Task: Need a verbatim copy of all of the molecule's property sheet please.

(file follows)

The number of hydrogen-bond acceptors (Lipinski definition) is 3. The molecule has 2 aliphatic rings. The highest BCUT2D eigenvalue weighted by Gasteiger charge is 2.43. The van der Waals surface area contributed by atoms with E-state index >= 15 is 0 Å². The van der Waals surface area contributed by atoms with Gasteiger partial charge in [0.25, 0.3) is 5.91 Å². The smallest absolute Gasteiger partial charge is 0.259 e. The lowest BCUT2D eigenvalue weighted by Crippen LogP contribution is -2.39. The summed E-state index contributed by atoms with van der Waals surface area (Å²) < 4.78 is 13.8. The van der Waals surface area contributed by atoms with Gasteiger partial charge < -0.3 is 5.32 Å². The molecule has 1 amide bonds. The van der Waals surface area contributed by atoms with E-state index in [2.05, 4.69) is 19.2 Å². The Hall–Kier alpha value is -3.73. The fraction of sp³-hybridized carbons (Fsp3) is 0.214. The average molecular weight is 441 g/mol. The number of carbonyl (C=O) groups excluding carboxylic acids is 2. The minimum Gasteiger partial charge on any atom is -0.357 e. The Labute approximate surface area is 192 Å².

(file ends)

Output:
The number of hydrogen-bond acceptors (Lipinski definition) is 3. The molecule has 2 aliphatic rings. The highest BCUT2D eigenvalue weighted by Gasteiger charge is 2.43. The van der Waals surface area contributed by atoms with E-state index >= 15 is 0 Å². The van der Waals surface area contributed by atoms with Gasteiger partial charge in [0.25, 0.3) is 5.91 Å². The smallest absolute Gasteiger partial charge is 0.259 e. The lowest BCUT2D eigenvalue weighted by Crippen LogP contribution is -2.39. The summed E-state index contributed by atoms with van der Waals surface area (Å²) < 4.78 is 13.8. The van der Waals surface area contributed by atoms with Gasteiger partial charge < -0.3 is 5.32 Å². The molecule has 1 amide bonds. The van der Waals surface area contributed by atoms with E-state index in [2.05, 4.69) is 19.2 Å². The Hall–Kier alpha value is -3.73. The fraction of sp³-hybridized carbons (Fsp3) is 0.214. The average molecular weight is 441 g/mol. The number of carbonyl (C=O) groups excluding carboxylic acids is 2. The minimum Gasteiger partial charge on any atom is -0.357 e. The Labute approximate surface area is 192 Å².